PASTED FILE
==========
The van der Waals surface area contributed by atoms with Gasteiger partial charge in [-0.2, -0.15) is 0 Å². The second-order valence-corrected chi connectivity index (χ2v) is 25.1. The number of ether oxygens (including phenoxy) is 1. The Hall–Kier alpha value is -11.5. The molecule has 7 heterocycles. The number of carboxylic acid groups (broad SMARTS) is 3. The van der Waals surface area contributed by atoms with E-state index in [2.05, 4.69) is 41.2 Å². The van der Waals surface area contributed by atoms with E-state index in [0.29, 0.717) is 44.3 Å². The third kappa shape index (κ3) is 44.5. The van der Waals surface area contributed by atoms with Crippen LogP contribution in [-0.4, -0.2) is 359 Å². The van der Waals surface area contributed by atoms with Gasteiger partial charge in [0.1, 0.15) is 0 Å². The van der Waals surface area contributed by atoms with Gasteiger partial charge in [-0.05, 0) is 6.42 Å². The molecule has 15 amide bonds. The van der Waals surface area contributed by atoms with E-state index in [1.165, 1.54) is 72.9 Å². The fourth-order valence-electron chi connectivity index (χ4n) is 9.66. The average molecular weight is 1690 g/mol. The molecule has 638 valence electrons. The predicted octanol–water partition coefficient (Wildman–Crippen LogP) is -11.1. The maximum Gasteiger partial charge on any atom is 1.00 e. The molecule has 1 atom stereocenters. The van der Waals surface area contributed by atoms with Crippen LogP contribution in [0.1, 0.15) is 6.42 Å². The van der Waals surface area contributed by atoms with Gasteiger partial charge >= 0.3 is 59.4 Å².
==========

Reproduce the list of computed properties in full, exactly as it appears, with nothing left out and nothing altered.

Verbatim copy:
The van der Waals surface area contributed by atoms with Gasteiger partial charge in [-0.2, -0.15) is 0 Å². The second-order valence-corrected chi connectivity index (χ2v) is 25.1. The number of ether oxygens (including phenoxy) is 1. The Hall–Kier alpha value is -11.5. The molecule has 7 heterocycles. The number of carboxylic acid groups (broad SMARTS) is 3. The van der Waals surface area contributed by atoms with E-state index in [2.05, 4.69) is 41.2 Å². The van der Waals surface area contributed by atoms with E-state index in [0.29, 0.717) is 44.3 Å². The third kappa shape index (κ3) is 44.5. The van der Waals surface area contributed by atoms with Crippen LogP contribution in [-0.4, -0.2) is 359 Å². The van der Waals surface area contributed by atoms with Gasteiger partial charge in [0.1, 0.15) is 0 Å². The van der Waals surface area contributed by atoms with Gasteiger partial charge in [-0.05, 0) is 6.42 Å². The molecule has 15 amide bonds. The van der Waals surface area contributed by atoms with E-state index in [1.165, 1.54) is 72.9 Å². The fourth-order valence-electron chi connectivity index (χ4n) is 9.66. The average molecular weight is 1690 g/mol. The molecule has 638 valence electrons. The predicted octanol–water partition coefficient (Wildman–Crippen LogP) is -11.1. The maximum Gasteiger partial charge on any atom is 1.00 e. The molecule has 1 atom stereocenters. The van der Waals surface area contributed by atoms with Crippen LogP contribution in [0.1, 0.15) is 6.42 Å². The van der Waals surface area contributed by atoms with Gasteiger partial charge >= 0.3 is 59.4 Å².